Photo ou archives : F-M. Dumas
500 KTI Works Racer I Stanley Woods -1937
Designed by its rider
Velocette, a success with 350cc racing, moved up into the 500 class in 1934. That first year, Walter Rush won the 500 Ulster GP mainly because most of his rivals retired! Velocette's first 500 was no match for Norton's works machines. To boost its chances for success, Velocette recruited Stanley Woods, after his 1935 victory in the Lightweight and Senior Isle of Man TTs with 250 and 500 Moto Guzzis. Woods, who had seen the 350 Velocette at that same event and recognized its potential, joined Velocette in 1936.
Woods had very precise ideas on motorcycle design and had a marked influence on Velocette's technicians. After racing with a transitional machine in 1936, a completely new works 500 was designed in 1937 and only underwent minor modifications until the 1939 season was cut short by the start of WWII.
Beaten by Seconds
The frame, derived from the 350 KTT's, was fitted with swing arm rear suspension and tested in 1937. Partly conceived by Woods, the suspension was oil-damped; pressurized air functioned as the springing medium. The engine was the 350cc unit enlarged from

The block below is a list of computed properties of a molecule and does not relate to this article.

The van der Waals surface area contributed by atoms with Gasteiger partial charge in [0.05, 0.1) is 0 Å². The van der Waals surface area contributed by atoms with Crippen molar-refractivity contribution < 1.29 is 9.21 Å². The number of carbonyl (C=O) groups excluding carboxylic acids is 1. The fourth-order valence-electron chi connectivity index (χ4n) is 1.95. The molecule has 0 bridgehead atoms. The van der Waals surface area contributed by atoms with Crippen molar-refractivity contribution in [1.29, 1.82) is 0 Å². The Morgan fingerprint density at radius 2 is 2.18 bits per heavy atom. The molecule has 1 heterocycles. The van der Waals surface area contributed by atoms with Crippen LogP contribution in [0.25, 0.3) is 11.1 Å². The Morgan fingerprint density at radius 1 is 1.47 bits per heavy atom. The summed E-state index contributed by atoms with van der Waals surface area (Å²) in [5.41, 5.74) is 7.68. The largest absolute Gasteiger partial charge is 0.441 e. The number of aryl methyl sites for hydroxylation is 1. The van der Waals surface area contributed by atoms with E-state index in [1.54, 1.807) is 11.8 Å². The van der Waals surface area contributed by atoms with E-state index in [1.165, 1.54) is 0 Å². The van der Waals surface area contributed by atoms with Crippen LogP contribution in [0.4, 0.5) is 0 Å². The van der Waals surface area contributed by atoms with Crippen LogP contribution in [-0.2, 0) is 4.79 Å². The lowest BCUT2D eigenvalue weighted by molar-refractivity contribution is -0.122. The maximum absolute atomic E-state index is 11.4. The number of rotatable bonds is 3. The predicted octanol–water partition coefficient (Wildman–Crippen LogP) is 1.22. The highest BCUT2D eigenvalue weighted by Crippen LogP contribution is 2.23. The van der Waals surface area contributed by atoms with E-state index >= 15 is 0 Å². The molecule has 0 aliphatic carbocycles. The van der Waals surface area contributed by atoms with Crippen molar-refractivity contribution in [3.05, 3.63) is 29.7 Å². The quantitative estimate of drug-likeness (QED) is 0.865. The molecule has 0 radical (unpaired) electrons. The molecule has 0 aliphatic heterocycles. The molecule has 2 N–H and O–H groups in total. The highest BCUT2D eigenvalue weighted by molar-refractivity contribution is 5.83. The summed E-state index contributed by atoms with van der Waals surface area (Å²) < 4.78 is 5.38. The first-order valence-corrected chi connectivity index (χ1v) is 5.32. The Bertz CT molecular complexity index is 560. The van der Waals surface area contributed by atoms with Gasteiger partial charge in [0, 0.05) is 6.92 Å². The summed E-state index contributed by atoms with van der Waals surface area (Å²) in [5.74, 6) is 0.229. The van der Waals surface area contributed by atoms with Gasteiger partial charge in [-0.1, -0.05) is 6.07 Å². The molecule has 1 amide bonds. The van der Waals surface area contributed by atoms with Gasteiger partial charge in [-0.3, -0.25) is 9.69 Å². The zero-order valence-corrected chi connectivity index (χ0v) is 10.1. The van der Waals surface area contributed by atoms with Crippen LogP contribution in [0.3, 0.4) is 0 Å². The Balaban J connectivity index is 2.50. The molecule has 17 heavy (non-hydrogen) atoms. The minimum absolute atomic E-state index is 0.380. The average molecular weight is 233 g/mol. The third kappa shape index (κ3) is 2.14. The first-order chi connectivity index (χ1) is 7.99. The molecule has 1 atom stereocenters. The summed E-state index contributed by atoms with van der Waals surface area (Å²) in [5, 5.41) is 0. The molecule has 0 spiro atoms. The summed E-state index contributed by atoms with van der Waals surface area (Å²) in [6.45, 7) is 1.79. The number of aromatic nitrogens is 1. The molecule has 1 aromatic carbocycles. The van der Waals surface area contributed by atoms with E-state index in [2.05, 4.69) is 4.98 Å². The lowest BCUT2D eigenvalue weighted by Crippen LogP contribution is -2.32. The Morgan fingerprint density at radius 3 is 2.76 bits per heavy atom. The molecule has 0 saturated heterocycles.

74x81mm to 81x96mm. Sadly, the 500 KTT Works Racer never achieved the success of the Norton. Though Woods did win the Junior TT in 1938 and 1939 he was a brilliant second in the Senior TT in 1937 and 1938 Â– beaten both times by just a few seconds.
Engine: 495cc (81x96mm) air-cooled single cylinder four-stroke; magneto ignition
Power Rating: 40 hp @ 6500 rpm
Valves: shaft-driven overhead-camshaft; 2 valves; hairpin valve springs
Fuel System: 31 mm Amal RN racing carburetor
Transmission: Velocene 4-speed, chain final drive
Suspension: Webb girder forks (front); swing arm with oleopneumatic spring/dampers (rear)
Brakes: special full-hub dmm (front & rear)
Wheels: 3.00x21 inch (front); 3.25/ 3.50x19 inch (rear)
Weight: 337 lb
Maximum Speed: 120 mph
This 500 Velocette had the distinctive feature of oleopneumatic rear suspension at a time when many machines still had rigid frames .